Of all the pollutants on earth, the Fashion and Textile industry is known to be the second largest contributor (next only to the oil industry). Staggering estimates show the industry has grown to USD 3 trillion and that our consumption of fast fashion has grown by over 500% since the 1960’s. This industry alone is said to contribute more than 10% of the world’s total carbon footprint (much more than all the airlines put together flying across the globe). Trade barriers have come down and therefore brands in the pursuit of offering cheaper products have moved sourcing and production to developing nations such as India, Srilanka and Bangladesh (China still remains at no.1 position). Do we wear all the clothes we buy and a sufficient number of times before we discard them ? Well, unfortunately the answer is NO!
Each year mountains and mountains of clothes end up dumped in landfills. What’s wrong with that you may ask?
The use of man made fibres like Polyester has increased dramatically since the 60’s. Polyesters break down into micro plastic components and chances are every single polyester garment ever made is still on the face of this planet. These non- biodegradable micro plastics from shredding, fill up our oceans and food chains because they are consumed by one in four fish. Energy required to produce these polyester (and Nylon) fibres (from our already depleting fossil fuels) is really high. Comparatively, natural fibres such as Linen and Wool fare much better. In much of the developing world, energy used to produce these fibres and in turn the clothes comes from highly polluting ‘Coal’ and therefore the impact on the environment is ginormous!
Textile dye houses are considered the second most polluting agent with untreated effluent dumped into our fresh water ecosystems every single day.
Whose making our clothes?
Labour: one in six people around the world , possibly 80% of whom are women and a vast majority of whom are not entitled to a minimum living wage. Not to forget all the child labour involved from picking cotton in countries like Uzbekistan to operating machinery in factories. Sounds too harsh to be true? Sadly, it is.
Apart from the far from sufficient daily wage, the harsh reality in developing counties such as Bangladesh is a total lack of health care facilities, no access to education, labour forced to work insane number of hours each shift and the lack of safety audits in garment factories that led to the infamous Rana Plaza tragedy on the 24th of April 2013.
What can we do as responsible citizens?
- Check garment tags and labels. Be curious, be involved and open to doing background checks on brands and see if they’re revealing what they produce, what kind of labour they employ and how they source their raw materials. Is it ethically sourced leather or was it sourced clearing up large chunks of the Amazon rain forests? Do your bit of research. It could be an eye opener and will help you make more informed decisions.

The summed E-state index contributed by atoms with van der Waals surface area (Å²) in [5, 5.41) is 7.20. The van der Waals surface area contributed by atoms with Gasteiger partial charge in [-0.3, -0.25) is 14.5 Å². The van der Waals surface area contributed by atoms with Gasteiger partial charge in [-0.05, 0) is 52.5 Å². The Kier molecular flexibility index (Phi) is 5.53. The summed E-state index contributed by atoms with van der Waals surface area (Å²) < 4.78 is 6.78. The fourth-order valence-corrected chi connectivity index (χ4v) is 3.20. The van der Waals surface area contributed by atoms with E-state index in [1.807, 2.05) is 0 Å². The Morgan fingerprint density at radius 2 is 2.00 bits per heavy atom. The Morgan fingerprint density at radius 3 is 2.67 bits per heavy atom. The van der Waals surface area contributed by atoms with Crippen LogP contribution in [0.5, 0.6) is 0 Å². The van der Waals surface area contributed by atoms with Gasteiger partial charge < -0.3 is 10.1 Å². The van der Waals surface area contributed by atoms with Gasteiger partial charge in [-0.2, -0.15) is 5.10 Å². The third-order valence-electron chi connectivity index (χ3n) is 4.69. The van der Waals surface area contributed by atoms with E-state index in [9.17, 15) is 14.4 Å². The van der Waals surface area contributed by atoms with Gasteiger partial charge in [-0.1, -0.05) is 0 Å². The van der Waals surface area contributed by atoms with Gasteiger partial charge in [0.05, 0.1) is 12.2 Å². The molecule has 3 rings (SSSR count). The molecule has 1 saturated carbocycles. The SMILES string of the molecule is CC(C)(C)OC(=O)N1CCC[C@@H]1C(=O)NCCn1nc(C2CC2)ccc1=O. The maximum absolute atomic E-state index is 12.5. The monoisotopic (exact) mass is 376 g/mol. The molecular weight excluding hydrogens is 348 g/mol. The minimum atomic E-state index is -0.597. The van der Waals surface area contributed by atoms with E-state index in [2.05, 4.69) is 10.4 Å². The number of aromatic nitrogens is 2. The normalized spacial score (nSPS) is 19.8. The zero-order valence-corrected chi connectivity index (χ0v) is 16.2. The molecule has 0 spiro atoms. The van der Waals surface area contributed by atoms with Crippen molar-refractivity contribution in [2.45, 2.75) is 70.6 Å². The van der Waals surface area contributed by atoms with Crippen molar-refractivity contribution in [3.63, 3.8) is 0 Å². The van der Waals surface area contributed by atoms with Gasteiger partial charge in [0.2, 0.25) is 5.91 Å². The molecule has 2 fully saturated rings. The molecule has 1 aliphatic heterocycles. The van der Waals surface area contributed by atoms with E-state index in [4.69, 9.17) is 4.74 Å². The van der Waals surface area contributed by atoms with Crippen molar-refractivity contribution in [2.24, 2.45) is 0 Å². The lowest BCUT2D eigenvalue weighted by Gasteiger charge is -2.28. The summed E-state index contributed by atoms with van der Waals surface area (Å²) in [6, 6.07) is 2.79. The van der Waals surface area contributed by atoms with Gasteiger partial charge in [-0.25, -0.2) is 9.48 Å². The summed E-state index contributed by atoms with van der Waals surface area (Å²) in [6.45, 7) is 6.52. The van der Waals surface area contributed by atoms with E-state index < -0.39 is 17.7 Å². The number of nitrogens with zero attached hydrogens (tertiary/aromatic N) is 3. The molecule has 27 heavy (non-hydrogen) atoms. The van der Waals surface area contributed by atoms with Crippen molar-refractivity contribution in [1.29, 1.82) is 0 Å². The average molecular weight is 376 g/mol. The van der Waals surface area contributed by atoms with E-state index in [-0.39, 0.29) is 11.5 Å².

- Not every brand that says they are ‘Fairtrade compliant’ is actually sourcing their produce by means of being fair (both to their labour and to the raw material). Beware of thug brands. Look for third party certifications.
- Pick natural fibres over non bio degradable man made fibres. Both your body and the environment will thank you for it in the long run. Try and look up brands that address the farm to product link locally. Today there’s a truck load of them you can find at the click of a button.
- Consume smartly! If it’s not something that’ll last you at least thirty washes it’s a waste of investing in. Question your buying at every stage. Am I going to wear it at least thirty times? If not, am I going to donate it to the needy as opposed to chucking it in the bin?
- Try shopping second hand. We’re serious! We often oversee the fact that a tiny button popping off or a minor stain somewhere doesn’t mean the entire garment needs to be discarded. There are plenty of people out there who’ll be happy to wear! Plus, if you look hard enough you might even end up looking worth a million bucks. Second hand doesn’t mean rags.
- Upcycling is the next big trend and you could contribute your used clothing to make wonderful products that go back into the market.
- Keep an inventory of your wardrobe to ensure you don’t repeat unnecessarily. For e.g. if you have too many clothes in your wardrobe, you tend to forget and pick repeats when making impulse buys. More than 80 billion new garments get produced each year so it’s human to have some repeats. Maintaining an inventory really helps.
- The moment consumers demand accountability and transparency, brands will be forced to deliver. As a responsible consumer you need to seek more data.
- Would you be willing to pay 1 to 3% more for brands that take the ethical route versus those that churn out 52 seasons of unethically sourced fast fashion each year? Think of the cost of purchase each time.
- Love what you buy! Think of each buy as an investment. Invest in quality versus quantity so it’ll last you longer.
If “fashion is a reflection of our times”, we live in poor times and there’s hope only if we rethink our buying.
(Quote from an Anna Wintour interview. She is the Editor in chief of Vogue USA)